HAVANA TIMES, June 22 (IPS) — For a good while Cubans have faced a scarcity of provisions available through the island’s network of outlets selling food staples in regular pesos —apart from the scanty basic commodities that each inhabitant receives in the neighborhood grocery stores known as bodegas.
However, added to this fact, the buildings housing most of these bodegas, stores, and market vendor stands show fading paint and structural deterioration. They are dark and humid, some with severely damaged ceilings, causing workers to move products to warehouses at the first sign of rain.
During last year’s hurricanes, in one of these stores on the periphery of the capital, the shopkeepers had to move sacks of rice and sugar to another facility that was in better shape in order save the goods from being spoiled by the leaking roof.
Therefore, this year the city’s Food Commerce Company plans to invest in improving the condition of the stores and markets of the Cuban capital. Jorge Almaguer Sanchez, local director of the company, explained that more than 200 stores, of the 1,900 existing in Havana city, have been remodeled and sanitized.
The director indicated that mixed markets —where state and private sellers offer their products—, will be repaired as well, especially those located along main arteries of the city, some of which are in very poor shape.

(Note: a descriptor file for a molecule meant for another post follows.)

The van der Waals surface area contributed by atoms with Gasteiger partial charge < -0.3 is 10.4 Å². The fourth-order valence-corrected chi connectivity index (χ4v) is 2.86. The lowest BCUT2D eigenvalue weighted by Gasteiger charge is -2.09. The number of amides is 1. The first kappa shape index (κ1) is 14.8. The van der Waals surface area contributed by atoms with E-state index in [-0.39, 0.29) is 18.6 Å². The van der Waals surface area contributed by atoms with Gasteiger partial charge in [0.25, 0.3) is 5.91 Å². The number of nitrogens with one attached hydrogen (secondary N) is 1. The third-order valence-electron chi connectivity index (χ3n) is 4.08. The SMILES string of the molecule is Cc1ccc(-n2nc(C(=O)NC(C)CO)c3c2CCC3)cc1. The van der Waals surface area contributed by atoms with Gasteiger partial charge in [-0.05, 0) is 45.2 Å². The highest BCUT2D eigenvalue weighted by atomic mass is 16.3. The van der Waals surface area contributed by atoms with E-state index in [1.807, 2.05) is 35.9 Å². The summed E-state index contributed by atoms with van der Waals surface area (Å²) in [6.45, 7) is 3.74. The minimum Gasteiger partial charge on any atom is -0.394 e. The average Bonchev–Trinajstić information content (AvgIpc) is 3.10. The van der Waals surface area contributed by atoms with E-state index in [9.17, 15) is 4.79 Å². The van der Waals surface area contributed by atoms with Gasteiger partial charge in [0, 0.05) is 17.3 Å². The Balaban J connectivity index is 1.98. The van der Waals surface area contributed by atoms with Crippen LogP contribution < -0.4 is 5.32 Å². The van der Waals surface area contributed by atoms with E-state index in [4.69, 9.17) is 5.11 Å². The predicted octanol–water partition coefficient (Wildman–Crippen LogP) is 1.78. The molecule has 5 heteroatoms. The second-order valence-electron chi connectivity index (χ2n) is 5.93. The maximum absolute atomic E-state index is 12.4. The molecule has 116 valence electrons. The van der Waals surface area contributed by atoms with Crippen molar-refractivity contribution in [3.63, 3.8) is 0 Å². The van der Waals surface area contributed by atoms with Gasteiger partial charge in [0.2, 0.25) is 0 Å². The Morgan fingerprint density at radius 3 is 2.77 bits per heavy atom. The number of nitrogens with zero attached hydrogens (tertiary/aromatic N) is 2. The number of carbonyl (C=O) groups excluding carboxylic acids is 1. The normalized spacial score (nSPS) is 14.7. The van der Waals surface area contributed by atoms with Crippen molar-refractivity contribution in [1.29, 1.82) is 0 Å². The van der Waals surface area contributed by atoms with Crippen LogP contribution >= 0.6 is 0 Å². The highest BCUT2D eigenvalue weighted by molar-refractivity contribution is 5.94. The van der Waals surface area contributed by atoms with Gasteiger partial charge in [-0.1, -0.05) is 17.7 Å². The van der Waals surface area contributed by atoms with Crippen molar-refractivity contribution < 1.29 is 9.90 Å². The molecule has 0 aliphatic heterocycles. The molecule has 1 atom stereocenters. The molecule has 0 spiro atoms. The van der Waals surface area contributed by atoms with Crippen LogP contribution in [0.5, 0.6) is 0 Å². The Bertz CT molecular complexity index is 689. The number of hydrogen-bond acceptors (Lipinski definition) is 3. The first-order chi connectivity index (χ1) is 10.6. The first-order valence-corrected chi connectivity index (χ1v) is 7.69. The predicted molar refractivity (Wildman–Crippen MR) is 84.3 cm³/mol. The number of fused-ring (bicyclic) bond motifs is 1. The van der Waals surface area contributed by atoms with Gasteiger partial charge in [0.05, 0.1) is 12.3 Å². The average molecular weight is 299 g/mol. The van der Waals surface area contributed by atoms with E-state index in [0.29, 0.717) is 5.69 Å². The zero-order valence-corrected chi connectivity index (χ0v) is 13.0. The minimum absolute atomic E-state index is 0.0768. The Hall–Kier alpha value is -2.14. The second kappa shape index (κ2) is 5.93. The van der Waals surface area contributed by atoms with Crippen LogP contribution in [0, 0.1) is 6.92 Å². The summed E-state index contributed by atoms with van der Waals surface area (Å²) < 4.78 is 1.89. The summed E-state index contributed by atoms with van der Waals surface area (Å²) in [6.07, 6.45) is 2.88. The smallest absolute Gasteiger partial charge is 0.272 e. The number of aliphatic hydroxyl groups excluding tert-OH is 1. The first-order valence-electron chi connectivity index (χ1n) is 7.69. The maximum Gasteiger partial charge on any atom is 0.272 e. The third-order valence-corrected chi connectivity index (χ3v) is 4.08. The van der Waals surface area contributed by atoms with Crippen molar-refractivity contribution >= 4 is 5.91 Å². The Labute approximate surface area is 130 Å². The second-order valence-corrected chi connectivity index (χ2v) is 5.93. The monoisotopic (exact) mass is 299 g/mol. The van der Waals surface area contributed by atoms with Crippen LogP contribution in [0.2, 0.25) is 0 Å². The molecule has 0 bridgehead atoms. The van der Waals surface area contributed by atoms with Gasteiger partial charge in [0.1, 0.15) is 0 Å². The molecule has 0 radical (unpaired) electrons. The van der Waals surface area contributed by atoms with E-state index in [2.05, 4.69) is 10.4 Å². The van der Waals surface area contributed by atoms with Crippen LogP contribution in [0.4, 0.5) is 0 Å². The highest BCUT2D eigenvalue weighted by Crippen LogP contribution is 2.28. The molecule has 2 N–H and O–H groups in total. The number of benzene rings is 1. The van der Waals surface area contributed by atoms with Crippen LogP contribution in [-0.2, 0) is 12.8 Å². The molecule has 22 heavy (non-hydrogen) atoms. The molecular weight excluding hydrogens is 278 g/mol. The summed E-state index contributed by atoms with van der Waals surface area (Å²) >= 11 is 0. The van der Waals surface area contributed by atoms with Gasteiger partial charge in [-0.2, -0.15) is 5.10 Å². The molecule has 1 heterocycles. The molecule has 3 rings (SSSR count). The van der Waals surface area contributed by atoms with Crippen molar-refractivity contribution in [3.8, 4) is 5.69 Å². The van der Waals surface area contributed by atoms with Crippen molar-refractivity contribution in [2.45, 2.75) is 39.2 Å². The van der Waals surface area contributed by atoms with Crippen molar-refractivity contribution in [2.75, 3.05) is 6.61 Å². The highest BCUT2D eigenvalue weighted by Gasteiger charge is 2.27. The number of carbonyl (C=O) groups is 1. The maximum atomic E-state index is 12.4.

The investment plan also includes facilities that make snacks for secondary schools and where around 30,000 people living alone including low income people, elderly and pregnant women receive subsidized prepared food.
For the summer, there are also plans to create hotdog stands and assist vendors located along the eastern beaches.
The plan also includes building food and service facilities in the Monte Barreto ecological park, in Playa municipality. That project will be finished soon, along with others along the city’s western beaches.
As a prelude to summer, as is already the tradition, 20 food vendor facilities will be opened along Havana’s “malecón” boardwalk, from mobile units to fixed centers, in addition to others operated by the Palmares chain.
Notwithstanding, there is room to wonder about the real possibilities of these seasonal facilities to serve beach-goers, in the midst of a national financial contraction and considering that most of the proposed foods (snacks, candy, etc.) are either imported or are made on the island using some imported ingredients.
Almaguer stated that, along with the plan of maintenance and reparation of food vendor facilities, amusement parks and night-spots will soon undergo the same renovations in order to guarantee better quality services.
Translation by Havana Times